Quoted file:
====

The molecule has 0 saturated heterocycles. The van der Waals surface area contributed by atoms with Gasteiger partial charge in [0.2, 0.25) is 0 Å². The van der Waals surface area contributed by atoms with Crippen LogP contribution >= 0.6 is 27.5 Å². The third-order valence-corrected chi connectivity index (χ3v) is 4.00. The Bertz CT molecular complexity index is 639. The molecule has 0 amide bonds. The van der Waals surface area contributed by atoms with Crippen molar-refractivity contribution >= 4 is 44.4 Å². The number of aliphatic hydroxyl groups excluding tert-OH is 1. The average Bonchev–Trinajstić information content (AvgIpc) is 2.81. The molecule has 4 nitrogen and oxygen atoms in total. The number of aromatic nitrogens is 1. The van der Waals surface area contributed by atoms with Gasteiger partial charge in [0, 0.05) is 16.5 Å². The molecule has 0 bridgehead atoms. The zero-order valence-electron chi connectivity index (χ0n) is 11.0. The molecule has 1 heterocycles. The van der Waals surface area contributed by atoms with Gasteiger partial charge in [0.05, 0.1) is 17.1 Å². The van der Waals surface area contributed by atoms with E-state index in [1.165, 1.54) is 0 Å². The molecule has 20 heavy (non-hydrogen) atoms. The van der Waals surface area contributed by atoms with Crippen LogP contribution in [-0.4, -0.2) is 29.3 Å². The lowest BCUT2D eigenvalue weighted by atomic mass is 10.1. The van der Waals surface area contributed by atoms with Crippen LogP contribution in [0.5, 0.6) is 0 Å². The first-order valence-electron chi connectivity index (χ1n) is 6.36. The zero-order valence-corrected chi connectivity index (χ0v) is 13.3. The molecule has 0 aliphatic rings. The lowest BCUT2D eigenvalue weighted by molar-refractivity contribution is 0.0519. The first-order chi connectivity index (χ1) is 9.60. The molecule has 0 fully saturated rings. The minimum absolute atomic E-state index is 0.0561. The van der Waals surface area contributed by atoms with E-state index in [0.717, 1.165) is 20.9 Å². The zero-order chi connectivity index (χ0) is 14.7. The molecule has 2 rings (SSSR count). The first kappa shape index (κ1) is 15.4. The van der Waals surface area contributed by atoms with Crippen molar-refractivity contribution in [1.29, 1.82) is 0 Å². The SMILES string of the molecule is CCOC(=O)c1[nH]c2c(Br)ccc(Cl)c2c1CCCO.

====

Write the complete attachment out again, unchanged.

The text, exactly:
The molecule has 0 saturated heterocycles. The van der Waals surface area contributed by atoms with Gasteiger partial charge in [0.2, 0.25) is 0 Å². The van der Waals surface area contributed by atoms with Crippen LogP contribution >= 0.6 is 27.5 Å². The third-order valence-corrected chi connectivity index (χ3v) is 4.00. The Bertz CT molecular complexity index is 639. The molecule has 0 amide bonds. The van der Waals surface area contributed by atoms with Crippen molar-refractivity contribution >= 4 is 44.4 Å². The number of aliphatic hydroxyl groups excluding tert-OH is 1. The average Bonchev–Trinajstić information content (AvgIpc) is 2.81. The molecule has 4 nitrogen and oxygen atoms in total. The number of aromatic nitrogens is 1. The van der Waals surface area contributed by atoms with Gasteiger partial charge in [0, 0.05) is 16.5 Å². The molecule has 0 bridgehead atoms. The zero-order valence-electron chi connectivity index (χ0n) is 11.0. The molecule has 1 heterocycles. The van der Waals surface area contributed by atoms with Gasteiger partial charge in [0.05, 0.1) is 17.1 Å². The van der Waals surface area contributed by atoms with E-state index in [1.165, 1.54) is 0 Å². The molecule has 20 heavy (non-hydrogen) atoms. The van der Waals surface area contributed by atoms with Crippen LogP contribution in [-0.4, -0.2) is 29.3 Å². The lowest BCUT2D eigenvalue weighted by atomic mass is 10.1. The van der Waals surface area contributed by atoms with Crippen LogP contribution in [0.5, 0.6) is 0 Å². The first-order valence-electron chi connectivity index (χ1n) is 6.36. The zero-order valence-corrected chi connectivity index (χ0v) is 13.3. The molecule has 0 aliphatic rings. The lowest BCUT2D eigenvalue weighted by molar-refractivity contribution is 0.0519. The first-order chi connectivity index (χ1) is 9.60. The molecule has 0 fully saturated rings. The minimum absolute atomic E-state index is 0.0561. The van der Waals surface area contributed by atoms with E-state index in [0.717, 1.165) is 20.9 Å². The zero-order chi connectivity index (χ0) is 14.7. The molecule has 2 rings (SSSR count). The first kappa shape index (κ1) is 15.4. The van der Waals surface area contributed by atoms with Crippen molar-refractivity contribution in [1.29, 1.82) is 0 Å². The SMILES string of the molecule is CCOC(=O)c1[nH]c2c(Br)ccc(Cl)c2c1CCCO.